How many have to die for speed limit to drop?
EVERY day she hears the screech of braking tyres.
"We hold our breath and wait to hear a bang."
Every day she watches as cars tear out of her car park trying to get up to speed before oncoming traffic catches up.
"You can't see a thing coming around that corner."
And every day, Bev Traynor prays she won't be the one to scrape a dead body off the Pacific Hwy.
"How many more people have to die for the RMS (Roads and Maritime Services) to do something about it?" Mrs Traynor asked. As owner of the Tyndale Roadhouse, Mrs Traynor has seen her fair share of crashes and near-misses along that section of the highway.
In 2012 she fought to get the speed limit changed from 100kmh to 80kmh for the 2.6km stretch between the Coldstream River crossing and 300m north of the roadhouse.
Her fight was unsuccessful.
Two years later, she is back to rally the cause once more after another fatal crash over the Easter weekend.
"We have caravans pulling out from a standstill to a 100kmh road," Mrs Traynor said.
"There is no vision, so for those coming around the corner, they can't see a thing."
She said with the number of tourists who travelled through the area with trailers, campers and in vans, it was "ridiculous" the speed was still 100kmh.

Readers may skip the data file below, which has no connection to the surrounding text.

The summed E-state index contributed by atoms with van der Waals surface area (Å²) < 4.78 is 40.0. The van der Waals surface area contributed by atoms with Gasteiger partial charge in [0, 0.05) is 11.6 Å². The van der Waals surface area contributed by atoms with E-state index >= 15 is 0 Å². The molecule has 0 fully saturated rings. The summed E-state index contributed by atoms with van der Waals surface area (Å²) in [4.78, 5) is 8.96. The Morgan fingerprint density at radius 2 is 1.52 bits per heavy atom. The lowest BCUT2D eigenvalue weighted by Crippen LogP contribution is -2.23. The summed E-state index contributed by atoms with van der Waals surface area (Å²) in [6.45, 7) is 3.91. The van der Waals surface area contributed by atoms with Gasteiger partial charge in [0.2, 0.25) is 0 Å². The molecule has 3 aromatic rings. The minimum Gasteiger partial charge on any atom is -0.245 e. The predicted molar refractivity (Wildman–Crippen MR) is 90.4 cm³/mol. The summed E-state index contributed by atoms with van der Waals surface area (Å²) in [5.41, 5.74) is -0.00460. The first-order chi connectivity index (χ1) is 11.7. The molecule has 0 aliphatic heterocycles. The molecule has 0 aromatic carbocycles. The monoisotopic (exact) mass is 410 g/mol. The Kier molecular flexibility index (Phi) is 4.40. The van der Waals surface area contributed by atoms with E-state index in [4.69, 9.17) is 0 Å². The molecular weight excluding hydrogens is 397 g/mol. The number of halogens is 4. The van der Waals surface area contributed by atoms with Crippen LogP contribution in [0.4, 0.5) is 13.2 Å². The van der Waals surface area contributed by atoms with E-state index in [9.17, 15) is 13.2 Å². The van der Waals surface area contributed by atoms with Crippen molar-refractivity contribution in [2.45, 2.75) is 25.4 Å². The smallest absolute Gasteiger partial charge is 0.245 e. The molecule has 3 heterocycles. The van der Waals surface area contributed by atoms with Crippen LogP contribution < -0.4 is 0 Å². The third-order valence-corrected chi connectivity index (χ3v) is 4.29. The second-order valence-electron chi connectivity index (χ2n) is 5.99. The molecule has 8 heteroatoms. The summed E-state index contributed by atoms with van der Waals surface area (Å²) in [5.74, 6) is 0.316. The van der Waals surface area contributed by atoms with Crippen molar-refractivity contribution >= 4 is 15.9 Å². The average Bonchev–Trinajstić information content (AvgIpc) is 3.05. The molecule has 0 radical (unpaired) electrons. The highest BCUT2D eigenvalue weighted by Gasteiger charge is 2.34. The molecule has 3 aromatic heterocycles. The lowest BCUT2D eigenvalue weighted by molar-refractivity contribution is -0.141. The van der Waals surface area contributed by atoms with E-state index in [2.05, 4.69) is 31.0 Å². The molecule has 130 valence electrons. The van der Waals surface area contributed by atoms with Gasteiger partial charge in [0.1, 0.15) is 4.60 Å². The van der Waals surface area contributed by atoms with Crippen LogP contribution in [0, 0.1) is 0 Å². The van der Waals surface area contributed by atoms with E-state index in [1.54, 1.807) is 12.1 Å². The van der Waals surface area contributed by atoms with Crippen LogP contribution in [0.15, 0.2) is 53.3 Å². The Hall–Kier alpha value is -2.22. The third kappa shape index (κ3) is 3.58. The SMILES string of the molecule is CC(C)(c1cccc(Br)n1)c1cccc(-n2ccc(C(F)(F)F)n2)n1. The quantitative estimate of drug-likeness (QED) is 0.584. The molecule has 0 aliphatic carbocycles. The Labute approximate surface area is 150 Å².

"In 2012 the RMS guy told me there had not been enough fatalities to warrant a speed change," Mrs Traynor said.
"How many does there have to be?
"I see near misses every day with caravans, trucks and cars.
"I don't want to come out and scrape somebody off the road."
A Roads and Maritime Service spokesman said the speed limit of this section was reviewed in March last year and considered the "road environment, traffic characteristics and crash history", but no action was taken to reduce the speed limit.
"The existing speed limit of 100kmh was found to be appropriate for the conditions," the spokesman said.
If you have an opinion about this particular stretch of road, email georja.ryan @dailyexaminer.com.au.